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Bike won't start after re-shim

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Hey everyone, I decided to check and re-shim my valve clearances over the weekend for the first time. My bike is a 2007 YZ250F and it started first or second kick before I took it apart but it wouldn't start after I ran it for a while and it got hot (I would have to wait about 15 min for it to cool off). This is why I decided to check my clearances and put new shims in because a few of you suggested that tight valve clearances would be the most likely reason it wouldn't start hot.

 

Now the bike won't start at all. It sounds fine when I'm kicking it over but it won't fire up. It will give me a little backfire once in a while but that's about it. It also seems harder to kick over than before I re-shimmed it. Is this normal? I put a new spark plug in so I think its getting a spark.

 

What would you guys suggest I do? I already to it apart again and re-checked my clearances and it seemed good. Thanks in advance for the advice.

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Sounds like your cam timing is off. Or did you make any drastic changes in shim thickness .

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I'm willing to bet that your cam timing is off by a tooth. Did you check the timing after the cam chain tensioner was installed? This is the number 1 mistake people make when setting the timing.

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Sounds like your cam timing is off. Or did you make any drastic changes in shim thickness .

 

No they only needed adjusted by about +/-0.05mm.

 

I'm willing to bet that your cam timing is off by a tooth. Did you check the timing after the cam chain tensioner was installed? This is the number 1 mistake people make when setting the timing.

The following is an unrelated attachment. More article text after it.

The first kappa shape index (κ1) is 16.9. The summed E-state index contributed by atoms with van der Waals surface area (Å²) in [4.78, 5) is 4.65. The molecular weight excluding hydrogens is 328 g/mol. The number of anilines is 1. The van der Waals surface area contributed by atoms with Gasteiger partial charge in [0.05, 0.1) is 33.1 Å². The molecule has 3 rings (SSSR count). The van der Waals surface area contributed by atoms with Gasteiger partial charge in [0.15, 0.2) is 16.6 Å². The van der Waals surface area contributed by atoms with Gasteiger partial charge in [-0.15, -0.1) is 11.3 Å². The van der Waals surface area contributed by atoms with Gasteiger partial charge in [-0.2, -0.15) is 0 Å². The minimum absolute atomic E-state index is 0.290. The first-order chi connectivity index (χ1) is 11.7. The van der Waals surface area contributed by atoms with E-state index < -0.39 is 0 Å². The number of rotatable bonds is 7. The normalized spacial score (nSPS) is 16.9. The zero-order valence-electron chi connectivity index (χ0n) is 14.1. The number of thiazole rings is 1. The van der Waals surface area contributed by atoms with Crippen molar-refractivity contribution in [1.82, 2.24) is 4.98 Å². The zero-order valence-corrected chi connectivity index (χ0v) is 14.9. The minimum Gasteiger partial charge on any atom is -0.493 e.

My cam timing should be good. When I took it apart a second time I made sure the cams were in the correct position. Would one tooth make that much of a difference? If the flywheel was off by a tooth would that also make a difference because now that I think about it I didn't check the flywheel position the second time.

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Thats what I would say timing or valves not shimmed right. The crank needs to be at tdc when you set the cams. I usually check the valves after I shim them to double check there right.

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Since it kicks over harder than before, that rules out any possibility of a valve staying open due to a mis-positioned shim. You probably are off on your cam timing. Verify the timing by using the timing marks on the flywheel and the cams. That can happen if you didn't have the timing chain tight on the front of the engine while setting the cams. In the future, after doing any cam work, always check the timing after you release the tensioner. And then, spin the motor thru very carefully by hand two full turns and verify timing one more time before buttoning everything up.

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Would a stretched cam/timing chain cause the bike not to start?

 

if the tensioner is actually working correctly, how would you know if the cam chain was stretched?

that is the sole job of the tensioner!